Monday, August 27, 2007

Memories of Dennis...

I'd like to dedicate this post to Dennis Creasey, a service engineer of note that I once employed for 15 years or so.

He hasn't died or anything, or at least I don't think he's died since he retired five years ago, now you come to mention it he may have died and not told me, but not to worry, carry on...

Dennis was unique.
Dennis had Tourettes Syndrome.
Dennis interspersed most sentences with the word "fuck", or a fizzing noise, or a noise like an alarm clock spring breaking when under full tension, and like that alarm clock Dennis would make these noises when under tension.

Its not funny laughing at peoples afflictions, Dennis couldn't help his Tourettes, but lets all be honest, if you're going to pick a disability to laugh at, in a totally inappropriate and un-PC manner, then Tourettes is the disablement of choice.

And of course the fact that he was a service engineer meant that he spent all day long visiting our customers premises, swearing at them and making noises like an alarm clock spring breaking under full tension, at totally inappropriate times.

Fortunately Dennis came from Hull and Hull and the East Coast was his service patch, so such behaviour is not seen as being particularly unusual or anti-social there.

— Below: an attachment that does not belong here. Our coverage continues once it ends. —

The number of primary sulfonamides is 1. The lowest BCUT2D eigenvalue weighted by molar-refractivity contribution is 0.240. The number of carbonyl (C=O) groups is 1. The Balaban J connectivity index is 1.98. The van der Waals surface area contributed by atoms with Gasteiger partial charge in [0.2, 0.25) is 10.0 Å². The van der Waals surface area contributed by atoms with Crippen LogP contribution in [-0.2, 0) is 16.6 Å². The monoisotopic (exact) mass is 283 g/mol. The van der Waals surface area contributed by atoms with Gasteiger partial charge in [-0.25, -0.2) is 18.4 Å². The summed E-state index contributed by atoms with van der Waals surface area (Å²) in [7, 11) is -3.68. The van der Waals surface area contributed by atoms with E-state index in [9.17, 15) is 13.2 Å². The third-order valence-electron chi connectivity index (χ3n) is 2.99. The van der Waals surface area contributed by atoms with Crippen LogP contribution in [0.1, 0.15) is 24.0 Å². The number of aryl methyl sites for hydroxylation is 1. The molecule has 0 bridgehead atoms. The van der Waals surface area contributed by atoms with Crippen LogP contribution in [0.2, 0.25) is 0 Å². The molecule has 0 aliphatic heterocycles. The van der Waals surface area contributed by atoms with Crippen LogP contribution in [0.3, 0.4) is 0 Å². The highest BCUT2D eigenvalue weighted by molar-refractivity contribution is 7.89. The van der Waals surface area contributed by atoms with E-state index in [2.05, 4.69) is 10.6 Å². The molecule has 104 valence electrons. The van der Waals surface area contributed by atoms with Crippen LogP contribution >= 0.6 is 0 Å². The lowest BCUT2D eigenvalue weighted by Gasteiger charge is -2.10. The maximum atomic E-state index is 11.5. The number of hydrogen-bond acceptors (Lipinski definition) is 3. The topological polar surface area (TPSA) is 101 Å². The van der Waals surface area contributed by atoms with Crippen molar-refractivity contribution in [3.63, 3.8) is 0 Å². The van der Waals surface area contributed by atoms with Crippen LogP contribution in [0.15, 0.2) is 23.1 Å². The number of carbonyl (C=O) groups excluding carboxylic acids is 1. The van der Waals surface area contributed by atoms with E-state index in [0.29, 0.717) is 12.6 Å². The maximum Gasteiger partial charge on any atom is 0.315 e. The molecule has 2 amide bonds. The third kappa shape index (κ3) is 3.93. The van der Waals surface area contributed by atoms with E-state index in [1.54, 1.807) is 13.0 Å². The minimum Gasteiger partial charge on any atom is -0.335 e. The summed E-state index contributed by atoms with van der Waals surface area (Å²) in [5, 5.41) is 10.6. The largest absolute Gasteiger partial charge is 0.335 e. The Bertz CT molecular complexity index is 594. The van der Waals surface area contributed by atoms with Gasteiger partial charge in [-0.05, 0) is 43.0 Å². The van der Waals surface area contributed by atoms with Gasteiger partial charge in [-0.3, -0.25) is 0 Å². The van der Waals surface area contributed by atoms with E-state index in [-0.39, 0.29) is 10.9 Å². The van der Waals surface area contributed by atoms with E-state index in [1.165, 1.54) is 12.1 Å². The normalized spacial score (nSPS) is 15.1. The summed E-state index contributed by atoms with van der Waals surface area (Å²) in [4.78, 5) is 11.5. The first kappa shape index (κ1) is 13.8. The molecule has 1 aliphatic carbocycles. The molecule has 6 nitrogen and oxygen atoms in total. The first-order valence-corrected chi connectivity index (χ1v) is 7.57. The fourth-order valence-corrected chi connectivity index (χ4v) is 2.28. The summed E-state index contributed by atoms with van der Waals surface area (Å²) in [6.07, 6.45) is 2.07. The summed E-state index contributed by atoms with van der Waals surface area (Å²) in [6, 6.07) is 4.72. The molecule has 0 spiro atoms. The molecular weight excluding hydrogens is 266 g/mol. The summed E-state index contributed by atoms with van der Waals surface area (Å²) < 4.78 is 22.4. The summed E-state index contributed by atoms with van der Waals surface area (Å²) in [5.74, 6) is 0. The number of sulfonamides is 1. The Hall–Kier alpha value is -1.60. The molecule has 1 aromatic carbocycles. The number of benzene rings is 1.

For instance I recall being with him on a job at a large office complex where I was configuring the software in one of those "goldfish bowl" offices, an office with glass walls in the middle of a large communal office with thirty or so women busy tapping away at keyboards. There I sat in the goldfish bowl puzzling at the computer screen whilst on the floor underneath the desk, unseen to anyone outside of the goldfish bowl, sat Dennis, puzzling at a bunch of cables that all needed to be connected to the computer - and the more puzzled he got, the worse his Tourettes became.

Eventually the string of "fuck", "brrrrroing", "fzzzzz", "hup", "fuck", "hmmmmp" and another "fuck" for good luck attracted the attention of all of the women in the office, all of whom were staring straight at me wondering how I made those obscene noises without moving my lips, if I kicked him under the desk then he'd stop for a minute or two but because he didn't know that he did the Tourettes thing he didn't know why I kept kicking him, and I kicked him for nearly half an hour until we finished the job, me in tears of laughter, him with a puzzled look on his face and covered in bruises.

But it wasn't just the Tourettes that made Dennis such a weird character, he was just weird.

He once came to me and explained that he had had his van broken into and all of his tools stolen, I told him to replace his tools and send the receipts to me and I'd claim off our insurance. A week later I got a bill for £12.58, the total sum of his replacement tools, and that included the toolbox as well.

When I asked him how the hell you could replace a toolkit with just £12.58 he showed me a screwdriver and a pair of pliers, his total toolkit, and he was happy with those. He did explain however that he hadn't been able to find "one of those battery drills" and asked me to obtain one for him. Now at the time you couldn't buy battery drills, they were a thing to be yet invented, we only used mains voltage drills in our work, I told Dennis that there was no such thing as a battery drill and what did he mean.